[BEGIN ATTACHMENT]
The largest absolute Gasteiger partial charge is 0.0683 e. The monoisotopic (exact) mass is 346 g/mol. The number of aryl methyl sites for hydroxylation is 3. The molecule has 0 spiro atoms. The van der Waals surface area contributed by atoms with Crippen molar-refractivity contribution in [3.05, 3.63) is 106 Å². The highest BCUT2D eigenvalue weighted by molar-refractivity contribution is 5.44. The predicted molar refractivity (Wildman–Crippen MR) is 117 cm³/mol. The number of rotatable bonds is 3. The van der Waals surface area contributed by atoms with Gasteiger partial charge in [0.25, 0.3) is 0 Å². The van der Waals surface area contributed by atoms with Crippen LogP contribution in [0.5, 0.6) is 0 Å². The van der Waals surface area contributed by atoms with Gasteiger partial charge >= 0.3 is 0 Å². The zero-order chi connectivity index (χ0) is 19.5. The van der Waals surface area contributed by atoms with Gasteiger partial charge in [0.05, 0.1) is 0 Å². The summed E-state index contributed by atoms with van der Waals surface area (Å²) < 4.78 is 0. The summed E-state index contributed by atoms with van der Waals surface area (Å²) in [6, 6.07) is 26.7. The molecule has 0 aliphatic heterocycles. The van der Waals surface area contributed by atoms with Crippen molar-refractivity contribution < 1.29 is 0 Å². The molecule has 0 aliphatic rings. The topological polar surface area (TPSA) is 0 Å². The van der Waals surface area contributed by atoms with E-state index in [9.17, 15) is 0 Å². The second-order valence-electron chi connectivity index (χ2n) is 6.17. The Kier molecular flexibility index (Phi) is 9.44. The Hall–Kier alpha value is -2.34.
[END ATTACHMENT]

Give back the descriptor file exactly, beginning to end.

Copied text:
The largest absolute Gasteiger partial charge is 0.0683 e. The monoisotopic (exact) mass is 346 g/mol. The number of aryl methyl sites for hydroxylation is 3. The molecule has 0 spiro atoms. The van der Waals surface area contributed by atoms with Crippen molar-refractivity contribution in [3.05, 3.63) is 106 Å². The highest BCUT2D eigenvalue weighted by molar-refractivity contribution is 5.44. The predicted molar refractivity (Wildman–Crippen MR) is 117 cm³/mol. The number of rotatable bonds is 3. The van der Waals surface area contributed by atoms with Gasteiger partial charge in [0.25, 0.3) is 0 Å². The van der Waals surface area contributed by atoms with Crippen LogP contribution in [0.5, 0.6) is 0 Å². The van der Waals surface area contributed by atoms with Gasteiger partial charge >= 0.3 is 0 Å². The zero-order chi connectivity index (χ0) is 19.5. The van der Waals surface area contributed by atoms with Gasteiger partial charge in [0.05, 0.1) is 0 Å². The summed E-state index contributed by atoms with van der Waals surface area (Å²) < 4.78 is 0. The summed E-state index contributed by atoms with van der Waals surface area (Å²) in [6, 6.07) is 26.7. The molecule has 0 aliphatic heterocycles. The van der Waals surface area contributed by atoms with Crippen molar-refractivity contribution < 1.29 is 0 Å². The molecule has 0 aliphatic rings. The topological polar surface area (TPSA) is 0 Å². The van der Waals surface area contributed by atoms with E-state index in [9.17, 15) is 0 Å². The second-order valence-electron chi connectivity index (χ2n) is 6.17. The Kier molecular flexibility index (Phi) is 9.44. The Hall–Kier alpha value is -2.34.